Reboot or Shutdown a Solaris System

The best and safest command to do a clean shutdown or a reboot of a Solaris server is the 2 commands below. There are many commands with which you can achieve this. But if you have many scripts in init.d for application like Oracle DBand Oracle RAC. Then shutdown command is the way to go, also it prompts the users to save and shutdown their sessions.

To Reboot

shutdown -y -i6 -g0

To shutdown

shutdown -y -i5 -g0

Create Virtual Interface Solaris 10

Ocassionally you need to create a quick one node RAC setup for testing and one of the requirements is a private virtual interface. Virtual interfaces allow a single ethernet interface to listen on additional IP addresses. You can quickly do it in Solaris 10 so that the grid infrastructure setup can see the private virtual interconnect. You can do as below

After adding entry for private interconnect in etc/hosts file you can proceed.

Given an ethernet interface bge0 (use ifconfig -a to identify the names of your interfaces), you can create a subinterface called bge0:1 with the following command:

— Configure Virtual Interface Solaris 10–

Virtual interfaces allow a single ethernet interface to listen on additional IP addresses.

Given an ethernet interface bge0 (use ifconfig -a to identify the names of your interfaces), you can create a subinterface called bge0:1 with the following command:

# dladm show-dev
bge0 link: up speed: 1000 Mbps duplex: full
bge1 link: unknown speed: 0 Mbps duplex: unknown
bge2 link: unknown speed: 0 Mbps duplex: unknown
bge3 link: unknown speed: 0 Mbps duplex: unknown

# dladm show-link
bge0 type: non-vlan mtu: 1500 device: bge0
bge1 type: non-vlan mtu: 1500 device: bge1
bge2 type: non-vlan mtu: 1500 device: bge2
bge3 type: non-vlan mtu: 1500 device: bge3

ifconfig bge0:1 plumb

You can set the IP address of the interface to and turn on the interface with the following command:

ifconfig bge0:1 up

ifconfig -a

lo0: flags=2001000849 mtu 8232 index 1
inet netmask ff000000
bge0: flags=1000843 mtu 1500 index 2
inet 172.*.*.* netmask ffffff00 broadcast 172.*.*.*
ether 0:14:4f:95:e1:38

Unless you do some additional nonstandard things in your network, all of the subinterfaces on a physical interface need to be in the same subnet.

To make the virtual interface persist following a reboot, you can add the ip address or hostame from /etc/hosts in the file /etc/hostname.bge0:1

more /etc/hosts

# Internet host table
::1 localhost hostname-priv

vi /etc/hostname.bge0:1

Add the entry hostname-priv from the host file to the virtual interface suncsftst-priv. And now it will persis after a reboot also.

Monitor User Processes and Send Email Shell Script Solaris10

Sometimes on a system it is important to know the maximum user processes does not increase so much that it consumes all shared memory. Recently we had an incident in our ORganization where a rogue application bug caused user processes to spike upto 20,000 and it consumed all memory and swap and the entire server crashed.  If we pro-actively monitored the system for increasing user processes we could have averted this disaster. Below is script to monitor user processes and send email.

swx – is name process name

500- threshold for permitted processes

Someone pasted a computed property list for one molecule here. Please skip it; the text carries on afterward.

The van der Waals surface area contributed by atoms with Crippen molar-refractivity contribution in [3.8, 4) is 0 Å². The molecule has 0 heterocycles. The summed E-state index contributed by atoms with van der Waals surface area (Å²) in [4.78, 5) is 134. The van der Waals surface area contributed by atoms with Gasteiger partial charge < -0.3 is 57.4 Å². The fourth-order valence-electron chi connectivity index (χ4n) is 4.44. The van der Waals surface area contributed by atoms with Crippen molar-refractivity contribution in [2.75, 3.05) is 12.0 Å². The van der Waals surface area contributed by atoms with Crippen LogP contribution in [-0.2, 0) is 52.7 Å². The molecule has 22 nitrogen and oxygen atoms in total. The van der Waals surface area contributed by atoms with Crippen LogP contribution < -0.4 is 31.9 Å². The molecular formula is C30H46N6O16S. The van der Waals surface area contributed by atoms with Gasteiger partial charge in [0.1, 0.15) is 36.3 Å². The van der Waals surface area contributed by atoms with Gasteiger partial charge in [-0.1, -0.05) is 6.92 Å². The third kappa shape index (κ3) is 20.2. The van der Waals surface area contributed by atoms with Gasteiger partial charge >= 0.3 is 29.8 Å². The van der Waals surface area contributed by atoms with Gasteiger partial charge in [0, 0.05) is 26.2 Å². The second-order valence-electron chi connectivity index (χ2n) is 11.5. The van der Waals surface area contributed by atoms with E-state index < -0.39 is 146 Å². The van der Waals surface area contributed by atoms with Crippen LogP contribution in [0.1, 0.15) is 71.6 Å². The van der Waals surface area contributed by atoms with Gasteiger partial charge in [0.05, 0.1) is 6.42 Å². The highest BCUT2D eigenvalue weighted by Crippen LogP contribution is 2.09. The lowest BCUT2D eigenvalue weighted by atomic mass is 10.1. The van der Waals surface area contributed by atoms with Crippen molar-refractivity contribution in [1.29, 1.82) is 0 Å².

VAL=`ps -ef | grep -c swx | awk ‘{if ( $1 > 500 ) print $1 }’`

if [ “$VAL” -ge “500” ]; then
echo “$VAL user processes found running with SWX user. Exceeded the Threshold,
Please take immediate action.” | /usr/bin/mailx -s “Alert !! $VAL SWX Applicati
on processes”

exit 0

You can add this to crontab like below:

* * * * * /u02/scripts/ >/dev/null 2>&1

Failover Solaris Zone Cluster

root@swxapp1 # clrg status

=== Cluster Resource Groups ===

Group Name     Node Name           Suspended    Status
———-     ———           ———    ——
swxapp-rg      swxnode1:swxapp1    No           Online
swxnode2:swxapp2    No           Offline

root@swxapp1 # clrg switch -n swxnode2:swxapp2 swxapp-rg

Configuring DNS on Solaris 10 (Joining Solaris10 server to Domain)

################ Configure Solaris 10 machine to be on DNS##############

1. Check for file resolv.conf in /etc directory, if it doenst exist create it

2. add below information to the resolv.conf file


3. Check for file nsswitch.conf in /etc directory

hosts:      files
ipnodes:    files

## edit the above 2 lines and add ‘dns’ in front of file

hosts:      files dns
ipnodes:    files dns

save and exit

$ nslookup swxscan




Avoid out of memory error on Solaris 10 for Oracle Database

Out of Memory Problems on Oracle 10 / Solaris 10

Many kernel parameters have been replaced by so called resource controls in Solaris 10. It is possible to change resource controls using the prctl command. All shared memory and semaphore settings are now handled via resource controls, so any entries regarding shared memory or semaphores (shm & sem) in /etc/system will be ignored.

Here is the procedure we followed to modify the kernel parameters on Solaris 10 / Oracle

Unlike earlier releases of Solaris, most of the system parameters needed to run Oracle are already set properly, so the only one you need is the maximum shared memory parameter. In earlier versions this was called SHMMAX and was set by editing the /etc/system file and rebooting. With Solaris 10 you set this by modifying a «Resource Control Value». You can do this temporarily by using prctl, but that is lost at reboot so you will need to add the command to the oracle user’s .profile.